“I suppose it’s a way of saying Mr Toor is not going to be found guilty by association,” he continues. “Let’s assume it was the other co-accused who said it. Yes, Mr Toor is hanging out with this guy but it doesn’t mean Mr Toor shares the same sentiments.”
Without new evidence or some evidence the judge hasn’t heard yet, Cutler says the Crown is “bound” by the judge’s finding that the current evidence is insufficient to prove Toor was motivated by hate.
“Given the judge’s comments, at this point it’s unlikely that we’re going to be able to make that submission that it’s a hate crime,” he says. “But having said that, we’re still reviewing it to see if there’s any further evidence or something else we can put before the court to make that submission.”
Jack Herman of West Enders Against Violence Everywhere (WEAVE) isn’t satisfied. He thinks the Crown should push for a hate crime designation.
The use of the words “fucking faggot” should be enough to constitute hate motivation, Herman believes.
“I think that everybody agrees that fucking faggot was used after the fight. Everybody admits that. I would say that constitutes hate motivation, and I would urge Crown to go for the designation,” he says.
“It’s not like they were acting independently of each other. You’ve got an accused here, they found him guilty — there was an assault, he’s guilty of that, walks away, one of them is saying fucking faggot… I think it’s clearly hate-motivated, and I would urge Crown to certainly pursue that,” Herman says.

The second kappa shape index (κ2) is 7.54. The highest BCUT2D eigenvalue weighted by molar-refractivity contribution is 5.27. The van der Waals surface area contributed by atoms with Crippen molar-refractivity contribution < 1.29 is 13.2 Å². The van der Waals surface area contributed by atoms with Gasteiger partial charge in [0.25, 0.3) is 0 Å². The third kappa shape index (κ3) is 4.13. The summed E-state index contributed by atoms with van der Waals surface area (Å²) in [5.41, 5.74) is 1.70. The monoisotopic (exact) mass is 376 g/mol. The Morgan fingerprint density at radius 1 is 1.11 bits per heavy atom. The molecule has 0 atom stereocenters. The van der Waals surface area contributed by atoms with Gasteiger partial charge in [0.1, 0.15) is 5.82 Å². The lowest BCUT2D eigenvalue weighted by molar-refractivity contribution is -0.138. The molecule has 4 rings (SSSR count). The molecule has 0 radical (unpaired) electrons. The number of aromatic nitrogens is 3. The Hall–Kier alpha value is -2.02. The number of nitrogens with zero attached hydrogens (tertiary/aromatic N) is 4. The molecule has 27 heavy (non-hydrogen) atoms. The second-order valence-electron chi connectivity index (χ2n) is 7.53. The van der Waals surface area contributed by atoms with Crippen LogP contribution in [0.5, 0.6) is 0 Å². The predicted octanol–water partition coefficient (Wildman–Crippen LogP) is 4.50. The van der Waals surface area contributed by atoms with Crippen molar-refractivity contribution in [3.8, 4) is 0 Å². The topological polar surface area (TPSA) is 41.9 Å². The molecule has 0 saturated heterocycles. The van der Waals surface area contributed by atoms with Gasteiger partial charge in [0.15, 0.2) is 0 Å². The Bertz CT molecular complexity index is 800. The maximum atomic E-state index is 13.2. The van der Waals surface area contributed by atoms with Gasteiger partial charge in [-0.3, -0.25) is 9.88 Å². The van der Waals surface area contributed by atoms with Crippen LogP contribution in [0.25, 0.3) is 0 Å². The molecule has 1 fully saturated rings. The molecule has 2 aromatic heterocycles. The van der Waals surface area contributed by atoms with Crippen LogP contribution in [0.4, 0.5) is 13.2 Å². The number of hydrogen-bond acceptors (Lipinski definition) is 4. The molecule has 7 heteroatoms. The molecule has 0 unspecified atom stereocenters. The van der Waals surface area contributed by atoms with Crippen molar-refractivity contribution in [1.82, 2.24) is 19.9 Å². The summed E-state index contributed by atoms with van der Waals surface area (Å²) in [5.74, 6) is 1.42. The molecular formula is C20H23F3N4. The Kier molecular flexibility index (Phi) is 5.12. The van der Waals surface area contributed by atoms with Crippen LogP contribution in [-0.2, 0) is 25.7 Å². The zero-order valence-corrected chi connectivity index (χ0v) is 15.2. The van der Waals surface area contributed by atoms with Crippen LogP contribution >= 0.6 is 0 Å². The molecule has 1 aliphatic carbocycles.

But Murray Bilida, who organized the protest march following Aaron Webster’s brutal gaybashing in 2001, feels Herman is missing the point.
“There was no evidence presented as to which person uttered anything,” he says, arguing that makes the homophobic statement a moot point.
“Why as a community are we chasing this issue when the evidence doesn’t support our allegation? So we’re going to whip up people that there was misjustice here, and in fact that justice was clear.”
Bilida acknowledges that “one of them said it” and that what happened to Young was “a horrible, horrible crime.” But the evidence isn’t there to support a hate crime designation, he says.
“I’m sure the Crown would be itching to seek this designation, especially given what happened in the Aaron Webster case. They’re a little sensitive, right? But if the case isn’t strong enough then why should we suggest they overlook the evidence and ask for a designation anyways?”
Little Sister’s co-owner Jim Deva agrees, saying it’s a point of law.
“It’s unfortunate they couldn’t identify which [person] said it,” he says.
Deva also questions whether yelling “fucking faggot” is enough to demonstrate hateful intent to harm someone. “If [it’s] kill the fag, that definitely has the intent of harm,” he reflects.
Regardless, he says, if the judge has “pointed out that it’s not clear who uttered it, it ain’t going nowhere.”
But Herman is adamant, even as he acknowledges what he calls the “restrictions” upon the judge.
“The fact of the matter is that it [‘fucking faggot’] was said, and as far as I’m concerned, it’s evidence of hate,” he says.
A hearing to fix a date for Toor’s sentencing will take place May 22. He will likely be sentenced in June or July.
Toor is currently in custody after violating a no contact order in another matter in which he is accused of assaulting a woman on Jan 21.